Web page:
D: Frank Capra

Columbia (Frank Capra)

US 1939

130 mins


W: Sidney Buchman [based on the unpublished story "The Gentleman From Montana" by Lewis R. Foster]

DP: Joseph Walker

Ed: Gene Havlick & Al Clark

Mus: Dimitri Tiomkin

James Stewart (Jefferson Smith), Jean Arthur (Clarissa Saunders), Claude Rains (Sen. Joseph Paine), Edward Arnold (Jim Taylor), Guy Kibbee (Gov. Hubert Hopper), Thomas Mitchell (Diz Moore), Harry Carey (President Of The Senate)

One of Frank Capra's & James Stewart's finest collaborations is a classic political satire set in Capitol Hill's corridors of power.

Stewart plays Jefferson Smith, an idealistic but naïve young politician who is appointed to the senate following the death of an older senator. He attempts to form an alliance with Joseph Paine, an older politician and presidential hopeful who was his childhood hero and close friend of his father's, but it soon emerges that Smith's plans obstruct corruption amongst his peers who attempt to discredit him and have him removed from office.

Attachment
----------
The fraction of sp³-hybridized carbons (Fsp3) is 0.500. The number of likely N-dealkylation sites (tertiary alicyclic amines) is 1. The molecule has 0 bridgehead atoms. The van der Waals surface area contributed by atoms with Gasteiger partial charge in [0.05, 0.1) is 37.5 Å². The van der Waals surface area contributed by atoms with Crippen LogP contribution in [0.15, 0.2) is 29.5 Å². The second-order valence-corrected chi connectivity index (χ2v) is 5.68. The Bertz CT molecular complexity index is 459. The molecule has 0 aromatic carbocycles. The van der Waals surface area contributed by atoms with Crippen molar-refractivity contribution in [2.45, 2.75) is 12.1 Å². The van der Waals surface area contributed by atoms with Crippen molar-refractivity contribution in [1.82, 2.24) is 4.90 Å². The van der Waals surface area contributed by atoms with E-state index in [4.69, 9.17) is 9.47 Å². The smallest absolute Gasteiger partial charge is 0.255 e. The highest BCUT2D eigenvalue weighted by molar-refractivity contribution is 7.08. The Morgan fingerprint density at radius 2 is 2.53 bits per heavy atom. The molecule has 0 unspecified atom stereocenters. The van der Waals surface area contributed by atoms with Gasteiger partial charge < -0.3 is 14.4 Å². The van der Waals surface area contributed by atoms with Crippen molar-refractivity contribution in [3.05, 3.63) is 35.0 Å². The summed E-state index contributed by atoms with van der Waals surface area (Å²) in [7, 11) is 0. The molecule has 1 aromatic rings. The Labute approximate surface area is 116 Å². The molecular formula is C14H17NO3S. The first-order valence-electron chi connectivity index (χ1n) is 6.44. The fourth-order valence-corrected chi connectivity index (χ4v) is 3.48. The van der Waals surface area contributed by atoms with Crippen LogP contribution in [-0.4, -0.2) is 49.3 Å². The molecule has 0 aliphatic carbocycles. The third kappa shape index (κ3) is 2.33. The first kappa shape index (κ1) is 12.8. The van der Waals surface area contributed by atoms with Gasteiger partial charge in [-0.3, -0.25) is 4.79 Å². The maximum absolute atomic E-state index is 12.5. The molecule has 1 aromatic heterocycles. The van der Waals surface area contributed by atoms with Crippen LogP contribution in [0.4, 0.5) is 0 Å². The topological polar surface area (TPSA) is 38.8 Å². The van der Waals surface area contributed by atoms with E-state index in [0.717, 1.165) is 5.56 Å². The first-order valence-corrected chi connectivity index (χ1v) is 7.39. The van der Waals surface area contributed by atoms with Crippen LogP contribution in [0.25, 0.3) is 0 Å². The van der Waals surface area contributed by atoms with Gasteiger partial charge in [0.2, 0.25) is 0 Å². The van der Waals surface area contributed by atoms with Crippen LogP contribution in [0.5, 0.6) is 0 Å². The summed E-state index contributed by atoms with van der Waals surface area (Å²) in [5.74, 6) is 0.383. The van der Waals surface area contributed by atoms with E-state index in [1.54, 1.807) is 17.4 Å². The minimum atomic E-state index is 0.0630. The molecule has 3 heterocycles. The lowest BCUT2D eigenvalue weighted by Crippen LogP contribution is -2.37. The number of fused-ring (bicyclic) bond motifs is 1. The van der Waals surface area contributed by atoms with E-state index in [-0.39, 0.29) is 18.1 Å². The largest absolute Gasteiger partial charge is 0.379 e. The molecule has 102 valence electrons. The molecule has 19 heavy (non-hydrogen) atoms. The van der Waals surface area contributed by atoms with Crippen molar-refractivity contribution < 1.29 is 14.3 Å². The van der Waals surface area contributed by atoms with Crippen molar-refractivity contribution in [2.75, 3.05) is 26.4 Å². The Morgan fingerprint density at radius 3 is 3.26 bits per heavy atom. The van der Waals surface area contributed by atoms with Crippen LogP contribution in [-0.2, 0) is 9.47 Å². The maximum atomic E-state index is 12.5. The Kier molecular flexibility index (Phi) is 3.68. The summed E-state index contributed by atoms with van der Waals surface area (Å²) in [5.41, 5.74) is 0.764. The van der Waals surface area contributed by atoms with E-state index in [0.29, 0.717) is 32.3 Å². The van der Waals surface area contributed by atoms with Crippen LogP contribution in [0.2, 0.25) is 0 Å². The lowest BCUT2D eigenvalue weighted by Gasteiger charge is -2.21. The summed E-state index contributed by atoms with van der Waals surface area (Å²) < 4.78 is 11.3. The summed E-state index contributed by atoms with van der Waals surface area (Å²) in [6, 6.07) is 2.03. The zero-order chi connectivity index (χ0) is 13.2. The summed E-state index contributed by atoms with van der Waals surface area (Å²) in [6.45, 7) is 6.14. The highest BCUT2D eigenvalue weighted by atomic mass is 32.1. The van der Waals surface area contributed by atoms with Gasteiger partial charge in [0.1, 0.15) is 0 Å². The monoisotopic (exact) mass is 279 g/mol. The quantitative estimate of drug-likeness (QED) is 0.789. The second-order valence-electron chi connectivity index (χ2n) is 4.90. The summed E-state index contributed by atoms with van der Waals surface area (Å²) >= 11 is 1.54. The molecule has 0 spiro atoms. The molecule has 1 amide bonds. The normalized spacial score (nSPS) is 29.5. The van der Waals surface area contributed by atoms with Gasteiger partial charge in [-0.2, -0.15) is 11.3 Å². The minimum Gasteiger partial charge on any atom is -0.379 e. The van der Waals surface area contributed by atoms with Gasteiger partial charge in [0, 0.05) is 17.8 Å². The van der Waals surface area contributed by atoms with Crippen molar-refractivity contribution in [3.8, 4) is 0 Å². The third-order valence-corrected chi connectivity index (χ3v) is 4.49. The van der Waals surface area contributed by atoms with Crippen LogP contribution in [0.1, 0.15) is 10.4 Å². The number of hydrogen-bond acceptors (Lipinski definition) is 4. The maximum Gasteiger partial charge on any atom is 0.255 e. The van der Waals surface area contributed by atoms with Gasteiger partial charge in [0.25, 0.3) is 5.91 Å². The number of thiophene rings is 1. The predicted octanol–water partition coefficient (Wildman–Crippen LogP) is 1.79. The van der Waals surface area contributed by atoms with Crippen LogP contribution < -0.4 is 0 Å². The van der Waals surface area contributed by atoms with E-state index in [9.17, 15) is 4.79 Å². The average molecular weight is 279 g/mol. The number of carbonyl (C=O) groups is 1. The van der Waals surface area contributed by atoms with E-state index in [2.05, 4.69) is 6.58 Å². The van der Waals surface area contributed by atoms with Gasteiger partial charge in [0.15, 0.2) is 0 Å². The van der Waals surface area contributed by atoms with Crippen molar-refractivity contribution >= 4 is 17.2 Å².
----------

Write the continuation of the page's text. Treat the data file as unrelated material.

Though the mannerisms, dialogue and some of the execution is quite old-fashioned, the main thread of the story is still incredibly relevant and the ending does provide a heartwarming feeling in Capra's best style.

When the film was released, it was met with controversy on both sides of the ocean, ironically for different reasons; In the United States for portraying politicians as corrupt and in Communist countries for showing how democracy works. For me, any film that demonstrates what the word 'filibuster' means has to be worth watching.


D: Mike Leigh
Focus Features/Film4/Lipsync/Thin Man (Georgina Lowe)
UK/France/Germany 2014
150 mins


W: Mike Leigh
DP: Dick Pope
Ed: Jon Gregory
Mus: Gary Yershon

Timothy Spall (J.M.W. Turner), Dorothy Atkinson (Hannah Danny), Marion Bailey (Sophia Booth), Paul Jesson (William Turner), Lesley Manville (Mary Somerville), Martin Savage (Benjamin Haydon)